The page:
On 28 January 2019, in the context of the Venezuela Sanctions Regulations, through a determination adopted under Executive Order 13850, the United States of America (‘US’) imposed strict economic sanctions on the Venezuelan oil&gas sector. What next Venezuelan economy?

On the one hand, the US had thus prohibited participation in any transaction relating to that sector; on the other, they imposed asset freezing measures on any person or entity operating in the Venezuelan oil&gas sector, thus effectively blocking said assets. However, on 18 October 2023, the Office of Foreign Assets Control (‘OFAC’)– the Office of the U.S. Government administering and verifying the application of sanctions regimes adopted, together with other similar provisions, the General License 44, i.e. a general derogation which to date authorises the following operations otherwise prohibited by Executive Order 13850:

  • the production, lifting, sale and exportation of oil or gas from Venezuela, as well as the provision of services related to such operations;
  • payment of invoices for goods or services related to the oil and gas sector in Venezuela
  • new investments in oil and gas operations in Venezuela
  • the delivery of oil and gas from Venezuela to the creditors of the Venezuelan government, including the creditors of Petroleos de Venezuela S.A. (PDVSA), for thepurpose of debt repayments.
STUDIO LEGALE PADOVAN, from right to left Marco Padovan, Giulia Socci, Giacomo Piacentini

STUDIO LEGALE PADOVAN, from right to left Marco Padovan, Giulia Socci, Giacomo Piacentini

The General License 44 marks a process of reopening the Venezuelan oil&gas sector not only to the US market, but also to the European market. It must not be forgotten that the US sanctions have an (at least de facto) effect that extends far beyond the territory of the United States and the so-called US persons. The US restrictive measures apply whenever a commercial transaction has a link with US jurisdiction (so-called US nexus: involvement of US citizens, payments in US dollars processed by US financial institutions, goods or technology of US origin), but also have, in some cases, an extraterritorial dimension: in fact, the US administration claims some of its own sanctioning programs (so-called “secondary sanctions”) apply to anyone in the world, even where the operation in question has no jurisdictional connection with the US themselves.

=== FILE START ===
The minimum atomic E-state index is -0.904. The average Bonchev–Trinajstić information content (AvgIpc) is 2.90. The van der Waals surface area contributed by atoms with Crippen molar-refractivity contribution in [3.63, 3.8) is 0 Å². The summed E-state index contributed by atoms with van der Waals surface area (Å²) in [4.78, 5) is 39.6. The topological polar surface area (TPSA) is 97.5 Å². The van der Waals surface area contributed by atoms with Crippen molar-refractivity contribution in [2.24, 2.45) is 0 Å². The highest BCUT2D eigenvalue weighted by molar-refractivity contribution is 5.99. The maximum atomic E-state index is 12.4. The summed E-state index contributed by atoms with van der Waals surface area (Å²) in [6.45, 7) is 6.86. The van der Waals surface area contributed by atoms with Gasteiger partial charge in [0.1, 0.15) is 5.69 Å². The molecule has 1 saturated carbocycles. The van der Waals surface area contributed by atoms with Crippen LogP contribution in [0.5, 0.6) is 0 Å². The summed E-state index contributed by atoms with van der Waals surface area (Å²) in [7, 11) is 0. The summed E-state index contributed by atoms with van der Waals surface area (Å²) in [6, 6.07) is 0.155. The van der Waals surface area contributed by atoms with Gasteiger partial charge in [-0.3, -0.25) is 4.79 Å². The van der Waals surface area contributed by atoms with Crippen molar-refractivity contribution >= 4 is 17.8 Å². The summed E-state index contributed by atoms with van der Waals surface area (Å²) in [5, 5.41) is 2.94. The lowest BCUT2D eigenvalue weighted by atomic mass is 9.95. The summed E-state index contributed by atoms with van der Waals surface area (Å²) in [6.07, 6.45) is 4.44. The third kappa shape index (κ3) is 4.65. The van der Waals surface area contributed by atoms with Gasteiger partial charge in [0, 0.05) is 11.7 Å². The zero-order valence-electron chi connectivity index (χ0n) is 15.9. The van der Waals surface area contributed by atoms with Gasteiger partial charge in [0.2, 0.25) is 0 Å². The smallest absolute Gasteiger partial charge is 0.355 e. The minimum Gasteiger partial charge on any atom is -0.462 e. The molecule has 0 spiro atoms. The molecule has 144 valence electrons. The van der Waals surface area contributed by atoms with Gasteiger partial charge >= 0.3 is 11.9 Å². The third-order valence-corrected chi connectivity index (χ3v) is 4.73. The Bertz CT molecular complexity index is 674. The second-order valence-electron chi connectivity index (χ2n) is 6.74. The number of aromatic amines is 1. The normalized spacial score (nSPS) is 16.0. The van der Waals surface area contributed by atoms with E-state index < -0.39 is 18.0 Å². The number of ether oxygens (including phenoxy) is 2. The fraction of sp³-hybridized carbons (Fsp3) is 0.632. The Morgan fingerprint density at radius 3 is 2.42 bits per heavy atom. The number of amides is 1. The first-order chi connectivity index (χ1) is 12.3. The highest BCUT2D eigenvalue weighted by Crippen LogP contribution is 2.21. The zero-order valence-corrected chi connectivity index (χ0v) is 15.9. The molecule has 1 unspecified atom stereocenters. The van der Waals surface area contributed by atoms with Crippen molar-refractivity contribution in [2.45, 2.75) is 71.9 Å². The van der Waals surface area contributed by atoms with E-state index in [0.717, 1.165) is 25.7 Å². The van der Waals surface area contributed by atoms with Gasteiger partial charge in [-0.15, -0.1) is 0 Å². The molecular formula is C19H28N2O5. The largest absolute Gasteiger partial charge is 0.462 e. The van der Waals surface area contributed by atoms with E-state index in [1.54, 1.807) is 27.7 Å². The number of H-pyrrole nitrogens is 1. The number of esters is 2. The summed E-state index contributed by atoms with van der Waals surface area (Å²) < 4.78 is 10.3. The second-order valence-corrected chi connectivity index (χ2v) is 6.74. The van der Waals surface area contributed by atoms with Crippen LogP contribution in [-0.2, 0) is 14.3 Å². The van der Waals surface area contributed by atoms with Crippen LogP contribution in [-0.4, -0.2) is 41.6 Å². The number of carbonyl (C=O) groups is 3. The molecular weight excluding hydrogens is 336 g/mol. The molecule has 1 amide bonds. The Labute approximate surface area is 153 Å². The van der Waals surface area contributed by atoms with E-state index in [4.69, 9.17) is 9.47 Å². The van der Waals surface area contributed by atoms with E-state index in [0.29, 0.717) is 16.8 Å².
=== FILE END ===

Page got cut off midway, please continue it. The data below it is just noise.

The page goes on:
Therefore, both the closure of the Venezuelan market by the United States and its reopening have a significant effect on worldwide trade with the Latin American country.
The impact of these measures can be understood by looking at the official data published by the European Commission through the “Acces2Markets” tool: while the European Union imported Venezuelan petroleum products (raw oil, other petroleum oils, coke and bitumen, pitch and similar processed products) in 2019 for a value of more than EUR 1.6 billion, about three years after the US sanctions came into force, the same value in 2022 has fallen to just over EUR 500 million, thus decreasing roughly by 66 %.
At the same time, EU exports to Venezuela related to the oil&gas sector also declined significantly over the same period: in 2019, the EU exported tubes and other instruments to the Latin American country (e.g., drilling pipes) for the transport and extraction of oil and gas for a value of EUR 1.77 million, while in 2022 the same exports reached the value of only EUR 45,500, with a 97% decrease.